Hue hints

By | Category: Travel destinations, Travel tips & opinions

Most visitors to Vietnam miss out on Hue in their rush to Ha Noi or Ho Chi Minh but the old imperial capital of Hue (pronounced Hway) with its palaces and pagodas, tombs and temples, cultures and cuisine, repays a visit. Hue resident, Phan Thi True, gives us the low-down on this UNESCO world heritage listed city.

Name: Phan Thi True
Age: 29
Occupation: Manager

Are you a local girl?

Yes. I was born and bred in Hue – The imperial capital of Vietnam’s last ruling family, the Nguyen Dynasty (1802-1945) – and have lived here all my life.

What’s it like to live in Hue?
Wonderful. The pace of life is much slower than in Ha Noi to the north or Saigon to the south and residents enjoy a good work/life balance. There’s plenty to do but Hue is much quieter and less touristy than other towns in Vietnam.

What is your favourite thing about Hue?
The scenery – in particular the picturesque Perfume River which cuts the city in two. You’ll find the citadel on the north side, along with most hotels and restaurants.

Why should we visit Hue?
For historical stimulation: Hue is the capital of the Nguyen rulers and is where you come to see something of old, procommunist Vietnam. Factor in great food (a legacy of the famed fussy eater Emperor Tu Duc) and you’ve got a city worth stopping in. I would argue that Hue is the heartbeat of Vietnam. I speak to so many tourists who tell me that they hadn’t planned on spending time in Hue but that Hue turned out to be the highlight of their Vietnam adventure.

How long do we need?
Three –four days would be ideal. It is possible to see the main sights in two days but the extra day allows for a more leisurely exploration and also gives you the option of taking a trip to the Demilitarised Zone (DMZ) which acted as buffer between the north and south during the war of 1954-1975.

How can tell you locals from tourists?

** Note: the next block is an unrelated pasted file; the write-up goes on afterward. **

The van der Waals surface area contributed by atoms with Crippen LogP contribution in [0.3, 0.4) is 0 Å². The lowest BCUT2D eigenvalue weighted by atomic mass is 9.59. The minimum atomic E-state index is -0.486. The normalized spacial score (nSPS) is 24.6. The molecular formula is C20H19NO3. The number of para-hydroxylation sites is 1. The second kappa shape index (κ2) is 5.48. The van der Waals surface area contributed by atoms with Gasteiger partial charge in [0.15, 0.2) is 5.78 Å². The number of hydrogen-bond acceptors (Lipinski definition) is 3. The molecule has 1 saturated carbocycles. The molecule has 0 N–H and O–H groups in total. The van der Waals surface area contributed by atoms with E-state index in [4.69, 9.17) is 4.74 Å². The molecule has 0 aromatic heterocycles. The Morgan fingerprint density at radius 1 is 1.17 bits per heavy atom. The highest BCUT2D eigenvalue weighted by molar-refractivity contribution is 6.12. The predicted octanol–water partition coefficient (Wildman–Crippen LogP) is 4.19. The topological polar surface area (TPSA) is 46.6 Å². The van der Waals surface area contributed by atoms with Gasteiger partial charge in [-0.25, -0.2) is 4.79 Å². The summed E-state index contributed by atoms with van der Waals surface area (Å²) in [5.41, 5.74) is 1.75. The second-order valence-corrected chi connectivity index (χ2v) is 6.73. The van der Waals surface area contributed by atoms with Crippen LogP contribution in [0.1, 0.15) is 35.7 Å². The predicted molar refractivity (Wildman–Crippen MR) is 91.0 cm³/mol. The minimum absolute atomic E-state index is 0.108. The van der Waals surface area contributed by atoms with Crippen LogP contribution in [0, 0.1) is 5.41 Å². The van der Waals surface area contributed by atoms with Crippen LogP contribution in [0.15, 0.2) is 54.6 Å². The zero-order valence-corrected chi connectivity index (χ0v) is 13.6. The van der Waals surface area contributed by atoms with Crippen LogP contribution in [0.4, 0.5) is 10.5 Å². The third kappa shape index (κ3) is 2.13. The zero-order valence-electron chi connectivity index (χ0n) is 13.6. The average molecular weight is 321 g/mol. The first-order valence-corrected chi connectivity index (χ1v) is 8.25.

That’s easy! Hue residents have a heavier voice than people in other provinces in Vietnam. As for international tourists, well Hue people tend to be very short and have jet black hair and yellow skin meaning that they are easily distinguishable from foreign visitors.

Best sites?
The majority of guidebooks will tell you to make the Imperial Enclosure your first port of call, but I’d suggest giving it a miss and making for the Royal Tombs – the extravagant burial sites of six former Vietnamese kings. The tomb of Minh Mang, the second emperor (who reigned from 1820-1841) is a breathtaking complex of lakes and gardens, warrior statues and temples. His grandson, Tu Duc, the last emperor to rule independently (1847 -1883), has an equally poetic resting place. Khai Dinh’s effort by contrast, smacks of megalomania. This penultimate emperor (1916-1925) was a big fan of France and his grandiose design attempts to merge European features with Vietnamese tradition. I’d also recommend making a pilgrimage to the DMZ (the point at which North and South Vietnam were divided after World War Two) but be careful: the war maybe over but death and injury still occur. There are, sadly, still many live mines and artillery projectiles so be careful where you step and never leave marked mines.

Best bites?
You can’t come to Hue and not try banh khoai – the royal rice cakes. You can try them, along with other street snacks like cha (meat roll), bunbo (a kind of noodle) at the stalls that spring up around the Citadel at night and the restaurants at Dong Ba Market. For guilt free gorging, head to the Japanese restaurant on Chu Van An. Serving sushi etc, this Japanese restaurant was set up by Tokyo business man, Mr Michio Koyama, and all profits support a home that he set up for Vietnam’s street children. The Street children’s Home has taken in 400 children since it first opened its doors 15 years ago, 20 of whom have gone onto university.

Top shops?
Hue is known for its conical hats and its rice-paper and silk paintings and you can buy both at Dong Ba Market or Tran Tien Plaza. I’d also recommend shopping at Spiral Foundation Healing the Wounded Heart Center. This social enterprise sells a wide array of handicrafts made by 40 disabled artisans and all proceeds help fund heart surgery for children in need through the Hue College of Medicine and Pharmacy.

Where should we stay?
If money is no object, check into the opulent Imperial Hotel ( It’s not cheap (rooms start from approximately US$179), but as the old adage goes: you get what you pay for. Rooms are equipped boast gleaming chandeliers and sweeping vistas while facilities include a smattering of superb restaurants and rooftop bar.

Any insider tips for CD Traveller readers?
If you’re on a budget, buy an all day bus ticket. The ticket is valid all day which is just £2.70 (off peak) – bargain!

Anything else you want to add?
Yes. If anyone is interested in Hue, I’d advise them to check out the tourism website which can help you tailor your trip according to time and taste.

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